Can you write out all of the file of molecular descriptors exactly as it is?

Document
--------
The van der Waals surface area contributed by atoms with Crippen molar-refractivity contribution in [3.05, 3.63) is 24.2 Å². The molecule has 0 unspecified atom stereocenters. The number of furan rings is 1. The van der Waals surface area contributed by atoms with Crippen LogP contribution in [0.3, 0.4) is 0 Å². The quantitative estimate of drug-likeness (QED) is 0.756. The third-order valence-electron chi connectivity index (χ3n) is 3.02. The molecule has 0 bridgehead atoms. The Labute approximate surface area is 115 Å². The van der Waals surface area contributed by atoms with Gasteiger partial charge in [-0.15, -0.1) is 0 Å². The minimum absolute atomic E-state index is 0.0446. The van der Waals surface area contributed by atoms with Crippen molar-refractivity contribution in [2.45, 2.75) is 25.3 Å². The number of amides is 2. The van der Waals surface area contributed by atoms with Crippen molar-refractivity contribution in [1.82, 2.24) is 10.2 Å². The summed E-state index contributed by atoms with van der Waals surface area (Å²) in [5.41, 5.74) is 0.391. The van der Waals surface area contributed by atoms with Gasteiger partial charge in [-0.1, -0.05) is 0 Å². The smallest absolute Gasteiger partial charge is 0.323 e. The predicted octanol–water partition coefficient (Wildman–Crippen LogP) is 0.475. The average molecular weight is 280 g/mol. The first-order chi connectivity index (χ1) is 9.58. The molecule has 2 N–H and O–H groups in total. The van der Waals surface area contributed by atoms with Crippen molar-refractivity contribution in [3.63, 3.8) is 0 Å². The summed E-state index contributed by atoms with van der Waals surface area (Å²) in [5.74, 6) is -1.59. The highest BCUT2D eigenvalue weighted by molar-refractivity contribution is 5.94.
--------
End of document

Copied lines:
The van der Waals surface area contributed by atoms with Crippen molar-refractivity contribution in [3.05, 3.63) is 24.2 Å². The molecule has 0 unspecified atom stereocenters. The number of furan rings is 1. The van der Waals surface area contributed by atoms with Crippen LogP contribution in [0.3, 0.4) is 0 Å². The quantitative estimate of drug-likeness (QED) is 0.756. The third-order valence-electron chi connectivity index (χ3n) is 3.02. The molecule has 0 bridgehead atoms. The Labute approximate surface area is 115 Å². The van der Waals surface area contributed by atoms with Gasteiger partial charge in [-0.15, -0.1) is 0 Å². The minimum absolute atomic E-state index is 0.0446. The van der Waals surface area contributed by atoms with Crippen molar-refractivity contribution in [2.45, 2.75) is 25.3 Å². The number of amides is 2. The van der Waals surface area contributed by atoms with Crippen molar-refractivity contribution in [1.82, 2.24) is 10.2 Å². The summed E-state index contributed by atoms with van der Waals surface area (Å²) in [5.41, 5.74) is 0.391. The van der Waals surface area contributed by atoms with Gasteiger partial charge in [-0.1, -0.05) is 0 Å². The smallest absolute Gasteiger partial charge is 0.323 e. The predicted octanol–water partition coefficient (Wildman–Crippen LogP) is 0.475. The average molecular weight is 280 g/mol. The first-order chi connectivity index (χ1) is 9.58. The molecule has 2 N–H and O–H groups in total. The van der Waals surface area contributed by atoms with Crippen molar-refractivity contribution in [3.63, 3.8) is 0 Å². The summed E-state index contributed by atoms with van der Waals surface area (Å²) in [5.74, 6) is -1.59. The highest BCUT2D eigenvalue weighted by molar-refractivity contribution is 5.94.